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Here's Why I Think Five Below (NASDAQ:FIVE) Is An Interesting Stock

Simply Wall St

Some have more dollars than sense, they say, so even companies that have no revenue, no profit, and a record of falling short, can easily find investors. But as Peter Lynch said in One Up On Wall Street, 'Long shots almost never pay off.'

So if you're like me, you might be more interested in profitable, growing companies, like Five Below (NASDAQ:FIVE). Now, I'm not saying that the stock is necessarily undervalued today; but I can't shake an appreciation for the profitability of the business itself. While a well funded company may sustain losses for years, unless its owners have an endless appetite for subsidizing the customer, it will need to generate a profit eventually, or else breathe its last breath.

View our latest analysis for Five Below

Five Below's Earnings Per Share Are Growing.

If a company can keep growing earnings per share (EPS) long enough, its share price will eventually follow. That makes EPS growth an attractive quality for any company. Impressively, Five Below has grown EPS by 33% per year, compound, in the last three years. If the company can sustain that sort of growth, we'd expect shareholders to come away winners.

Careful consideration of revenue growth and earnings before interest and taxation (EBIT) margins can help inform a view on the sustainability of the recent profit growth. While we note Five Below's EBIT margins were flat over the last year, revenue grew by a solid 21% to US$1.8b. That's a real positive.

You can take a look at the company's revenue and earnings growth trend, in the chart below. Click on the chart to see the exact numbers.

NasdaqGS:FIVE Income Statement, January 30th 2020

Fortunately, we've got access to analyst forecasts of Five Below's future profits. You can do your own forecasts without looking, or you can take a peek at what the professionals are predicting.

Are Five Below Insiders Aligned With All Shareholders?

We would not expect to see insiders owning a large percentage of a US$6.6b company like Five Below. But we do take comfort from the fact that they are investors in the company. Indeed, they have a glittering mountain of wealth invested in it, currently valued at US$138m. I would find that kind of skin in the game quite encouraging, if I owned shares, since it would ensure that the leaders of the company would also experience my success, or failure, with the stock.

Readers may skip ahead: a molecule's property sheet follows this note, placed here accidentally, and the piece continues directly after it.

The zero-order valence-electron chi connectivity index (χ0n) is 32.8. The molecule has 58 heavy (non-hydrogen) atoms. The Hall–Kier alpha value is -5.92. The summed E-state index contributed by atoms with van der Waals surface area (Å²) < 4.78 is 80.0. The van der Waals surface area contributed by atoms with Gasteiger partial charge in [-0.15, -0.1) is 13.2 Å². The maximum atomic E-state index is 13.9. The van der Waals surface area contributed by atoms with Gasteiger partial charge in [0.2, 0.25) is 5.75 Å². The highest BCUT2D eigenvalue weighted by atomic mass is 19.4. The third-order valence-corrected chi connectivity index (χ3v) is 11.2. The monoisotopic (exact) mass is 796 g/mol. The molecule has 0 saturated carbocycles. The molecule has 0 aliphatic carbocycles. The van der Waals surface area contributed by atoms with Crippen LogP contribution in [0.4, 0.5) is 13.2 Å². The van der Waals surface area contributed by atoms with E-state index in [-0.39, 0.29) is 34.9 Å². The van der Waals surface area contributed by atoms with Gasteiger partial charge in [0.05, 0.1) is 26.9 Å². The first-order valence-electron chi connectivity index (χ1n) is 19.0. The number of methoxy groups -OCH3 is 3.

It's good to see that insiders are invested in the company, but are remuneration levels reasonable? A brief analysis of the CEO compensation suggests they are. I discovered that the median total compensation for the CEOs of companies like Five Below with market caps between US$4.0b and US$12b is about US$6.5m.

The Five Below CEO received US$5.5m in compensation for the year ending February 2019. That seems pretty reasonable, especially given its below the median for similar sized companies. CEO compensation is hardly the most important aspect of a company to consider, but when its reasonable that does give me a little more confidence that leadership are looking out for shareholder interests. It can also be a sign of a culture of integrity, in a broader sense.

Is Five Below Worth Keeping An Eye On?

Given my belief that share price follows earnings per share you can easily imagine how I feel about Five Below's strong EPS growth. If you need more convincing beyond that EPS growth rate, don't forget about the reasonable remuneration and the high insider ownership. Each to their own, but I think all this makes Five Below look rather interesting indeed. Of course, just because Five Below is growing does not mean it is undervalued. If you're wondering about the valuation, check out this gauge of its price-to-earnings ratio, as compared to its industry.

Although Five Below certainly looks good to me, I would like it more if insiders were buying up shares. If you like to see insider buying, too, then this free list of growing companies that insiders are buying, could be exactly what you're looking for.

Please note the insider transactions discussed in this article refer to reportable transactions in the relevant jurisdiction

If you spot an error that warrants correction, please contact the editor at editorial-team@simplywallst.com. This article by Simply Wall St is general in nature. It does not constitute a recommendation to buy or sell any stock, and does not take account of your objectives, or your financial situation. Simply Wall St has no position in the stocks mentioned.

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